One of the saddest things in modern education is that reading is going to be extinct soon. With all the handheld devices, sure, kids will know how to read, but will they ever sit down with a real life paper book and read, cover to cover, a great classic? Will everything be on the iPad? Will they only ever read synopsis or wait for the movie or HBO series to come out? One problem is that reading doesn’t seem cool. First of all, it takes forever, when compared to the easily digested moving-picture medium, and you can’t share your successes as easily as you can on say a Facebook wall. So how can you make reading cool again? Here’s how!
1. Let the Children Share
One thing that makes Facebook so addictive and popular is your ability to share the mundane with everyone and wait for their comments of approval or jealousy pour in. People almost don’t want to do anything anymore unless they can share that they did it, like it doesn’t count if they can’t get it up on their wall. The same mentality can be exploited in the classroom. You could get a banner stand from a cheap online retailer like The Display Outlet and when a kid finishes a book, he or she can post on the banner that the book has been read, almost like on their Facebook wall. That way, their name is broadcast for the others to see and to envy. Yes, so and so finished a book, and now their name is on here and yours can be too.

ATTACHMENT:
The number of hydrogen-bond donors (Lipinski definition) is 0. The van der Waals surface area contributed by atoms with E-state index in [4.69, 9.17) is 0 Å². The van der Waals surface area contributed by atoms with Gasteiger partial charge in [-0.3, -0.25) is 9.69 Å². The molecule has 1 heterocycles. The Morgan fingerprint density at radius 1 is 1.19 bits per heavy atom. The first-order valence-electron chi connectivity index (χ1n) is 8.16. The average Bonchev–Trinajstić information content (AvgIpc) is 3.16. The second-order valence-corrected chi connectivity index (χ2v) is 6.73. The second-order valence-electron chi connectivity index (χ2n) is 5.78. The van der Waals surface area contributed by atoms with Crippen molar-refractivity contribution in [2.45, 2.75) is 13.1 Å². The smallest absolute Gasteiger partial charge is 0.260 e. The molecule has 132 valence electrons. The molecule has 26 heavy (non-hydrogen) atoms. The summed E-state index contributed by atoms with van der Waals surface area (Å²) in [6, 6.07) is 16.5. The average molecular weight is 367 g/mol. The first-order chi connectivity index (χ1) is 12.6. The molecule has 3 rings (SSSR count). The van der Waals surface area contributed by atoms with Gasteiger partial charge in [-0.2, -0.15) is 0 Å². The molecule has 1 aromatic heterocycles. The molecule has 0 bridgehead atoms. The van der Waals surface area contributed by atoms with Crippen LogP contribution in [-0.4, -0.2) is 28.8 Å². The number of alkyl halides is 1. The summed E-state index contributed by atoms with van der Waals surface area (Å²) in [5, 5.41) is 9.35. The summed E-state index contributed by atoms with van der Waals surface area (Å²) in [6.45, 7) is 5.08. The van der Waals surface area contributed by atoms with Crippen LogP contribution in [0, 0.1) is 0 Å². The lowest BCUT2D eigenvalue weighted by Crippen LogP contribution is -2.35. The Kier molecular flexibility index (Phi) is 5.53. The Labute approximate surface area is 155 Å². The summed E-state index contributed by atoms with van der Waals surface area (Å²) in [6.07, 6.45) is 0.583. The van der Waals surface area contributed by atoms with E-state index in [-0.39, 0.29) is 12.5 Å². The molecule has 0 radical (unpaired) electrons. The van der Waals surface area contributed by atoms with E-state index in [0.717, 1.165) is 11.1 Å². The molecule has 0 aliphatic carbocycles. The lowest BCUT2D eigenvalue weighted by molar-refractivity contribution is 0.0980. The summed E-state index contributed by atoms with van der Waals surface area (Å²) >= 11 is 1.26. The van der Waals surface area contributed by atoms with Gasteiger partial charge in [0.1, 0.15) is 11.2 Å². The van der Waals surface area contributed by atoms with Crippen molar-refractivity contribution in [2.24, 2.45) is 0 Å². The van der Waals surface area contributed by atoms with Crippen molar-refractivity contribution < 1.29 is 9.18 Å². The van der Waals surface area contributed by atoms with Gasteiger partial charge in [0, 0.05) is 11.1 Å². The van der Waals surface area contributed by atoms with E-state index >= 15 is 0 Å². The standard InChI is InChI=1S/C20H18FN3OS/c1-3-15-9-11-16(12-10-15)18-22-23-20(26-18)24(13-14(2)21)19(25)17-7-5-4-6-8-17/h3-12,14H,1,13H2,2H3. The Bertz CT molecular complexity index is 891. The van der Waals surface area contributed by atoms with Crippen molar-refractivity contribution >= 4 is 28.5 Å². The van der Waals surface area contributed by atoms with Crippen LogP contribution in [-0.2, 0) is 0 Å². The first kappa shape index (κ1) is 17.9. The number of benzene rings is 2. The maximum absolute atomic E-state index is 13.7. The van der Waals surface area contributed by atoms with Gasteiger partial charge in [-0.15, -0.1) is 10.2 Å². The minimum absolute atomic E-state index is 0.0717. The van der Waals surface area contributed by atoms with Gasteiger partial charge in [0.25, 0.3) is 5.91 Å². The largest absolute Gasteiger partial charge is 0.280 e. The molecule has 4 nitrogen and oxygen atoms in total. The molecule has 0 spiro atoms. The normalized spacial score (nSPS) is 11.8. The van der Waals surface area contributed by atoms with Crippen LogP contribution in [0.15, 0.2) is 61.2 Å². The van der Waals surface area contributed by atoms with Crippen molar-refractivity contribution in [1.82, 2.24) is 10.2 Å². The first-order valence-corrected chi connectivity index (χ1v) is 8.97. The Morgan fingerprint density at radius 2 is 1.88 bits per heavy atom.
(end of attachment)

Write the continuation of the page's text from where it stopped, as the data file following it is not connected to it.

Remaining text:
2. Let them Read the Cool Books
The Harry Potter series got a lot of credit for getting kids reading again, and actually being obsessed with books, something that we all thought would never happen again. There are themes of loss and dark magic in these books, and so some parents might think that they are protecting their kids by not letting them read such books. There’s probably more controversy over other books than just Harry Potter. But the best thing you can do is let the kids read the books that are controversial. If you can let a child feel cool for reading a book that has gotten a lot of attention for dealing with adult matters, that kid will appreciate the reading process all the more and will allow them to be more interested in other books in the future.
3. Set Time Aside for Reading
If you hope that kids will take up reading all on their own, you will be waiting a long time. Instead, set some actual class time aside for the children to read. Treat it like a reward – this goes along with letting them read books they desperately want to read. Say that if they’re good, you’ll let them read for the last half hour of school, or something like that. And even let them read comic books from time to time. If you are militant about what the children read, they will resent you. Obviously they can’t always read comics, but maybe Thursdays are comic book days, and other days they have to read more traditional novels. Anything to get them reading is good for you and for them.
If you have anything to add, edit or remove from this list, please don’t hesitate to post it in the comment below. Have a nice day!